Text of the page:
14

Does any standard specifies what should be the output?

For example this code:

#include <stdio.h>
#include <math.h>

int main(int argc, char** argv) {
  float a = INFINITY;
  float b = -INFINITY;
  float c = NAN;

  printf("float %f %f %f\n", a, b, c); 
  printf("int %d %d %d\n", (int) a, (int) b, (int) c); 
  printf("uint %u %u %u\n", (unsigned int) a, (unsigned int) b, (unsigned int) c); 
  printf("lint %ld %ld %ld\n", (long int) a, (long int) b, (long int) b); 
  printf("luint %lu %lu %lu\n", (unsigned long int) a, (unsigned long int) b, (unsigned long int) c); 

  return 0;
}

Compiled on gcc version 4.2.1 (Apple Inc. build 5664) Target: i686-apple-darwin10

Outputs:

$ gcc test.c && ./a.out 
float inf -inf nan
int -2147483648 -2147483648 -2147483648
uint 0 0 0
lint -9223372036854775808 -9223372036854775808 -9223372036854775808
luint 0 9223372036854775808 9223372036854775808

Which is quite weird. (int)+inf < 0 !?!

2
  • 4
    It's Undefined Behaviour - what else could it be ? – Paul R Oct 21 '10 at 11:20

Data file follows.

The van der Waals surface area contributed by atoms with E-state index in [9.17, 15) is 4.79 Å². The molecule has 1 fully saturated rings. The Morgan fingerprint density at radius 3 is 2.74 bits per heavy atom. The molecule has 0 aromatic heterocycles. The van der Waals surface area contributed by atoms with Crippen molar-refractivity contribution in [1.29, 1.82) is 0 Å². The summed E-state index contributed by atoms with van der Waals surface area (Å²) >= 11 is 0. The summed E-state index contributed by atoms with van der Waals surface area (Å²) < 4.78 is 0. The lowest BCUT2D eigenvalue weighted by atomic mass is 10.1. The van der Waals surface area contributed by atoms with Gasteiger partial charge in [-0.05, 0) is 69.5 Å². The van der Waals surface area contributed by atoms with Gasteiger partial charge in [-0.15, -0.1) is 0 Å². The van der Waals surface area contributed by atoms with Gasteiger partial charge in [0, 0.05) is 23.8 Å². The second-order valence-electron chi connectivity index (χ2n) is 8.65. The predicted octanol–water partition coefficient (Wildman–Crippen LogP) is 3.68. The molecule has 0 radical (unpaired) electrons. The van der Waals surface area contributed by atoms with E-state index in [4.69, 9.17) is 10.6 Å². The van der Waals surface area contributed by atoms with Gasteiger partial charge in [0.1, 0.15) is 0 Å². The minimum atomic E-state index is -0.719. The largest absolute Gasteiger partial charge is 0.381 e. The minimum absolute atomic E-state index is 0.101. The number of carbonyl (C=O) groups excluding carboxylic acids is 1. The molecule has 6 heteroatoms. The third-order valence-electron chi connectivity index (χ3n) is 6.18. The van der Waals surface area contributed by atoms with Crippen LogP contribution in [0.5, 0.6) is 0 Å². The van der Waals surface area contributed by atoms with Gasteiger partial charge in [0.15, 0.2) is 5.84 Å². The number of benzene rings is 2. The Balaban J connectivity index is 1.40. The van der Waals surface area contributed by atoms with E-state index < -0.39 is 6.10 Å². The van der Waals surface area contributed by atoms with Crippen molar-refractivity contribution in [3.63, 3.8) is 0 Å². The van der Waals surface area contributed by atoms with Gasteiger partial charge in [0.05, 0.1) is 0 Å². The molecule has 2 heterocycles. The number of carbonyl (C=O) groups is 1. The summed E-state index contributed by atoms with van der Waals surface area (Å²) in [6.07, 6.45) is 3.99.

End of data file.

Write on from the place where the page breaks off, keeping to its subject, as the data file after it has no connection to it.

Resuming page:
• 1
    In Java infinities are cast to the closest value (MAX_VALUE or MIN_VALUE) and NaN is cast to 0. – starblue Oct 21 '10 at 18:32
17

As Paul said, it's undefined:

From §6.3.1.4:

6.3.1.4 Real floating and integer

When a finite value of real floating type is converted to an integer type other than _Bool, the fractional part is discarded (i.e., the value is truncated toward zero). If the value of the integral part cannot be represented by the integer type, the behavior is undefined.50)

Infinity isn't finite, and the integral part can't be represented in an integral type, so it's undefined.

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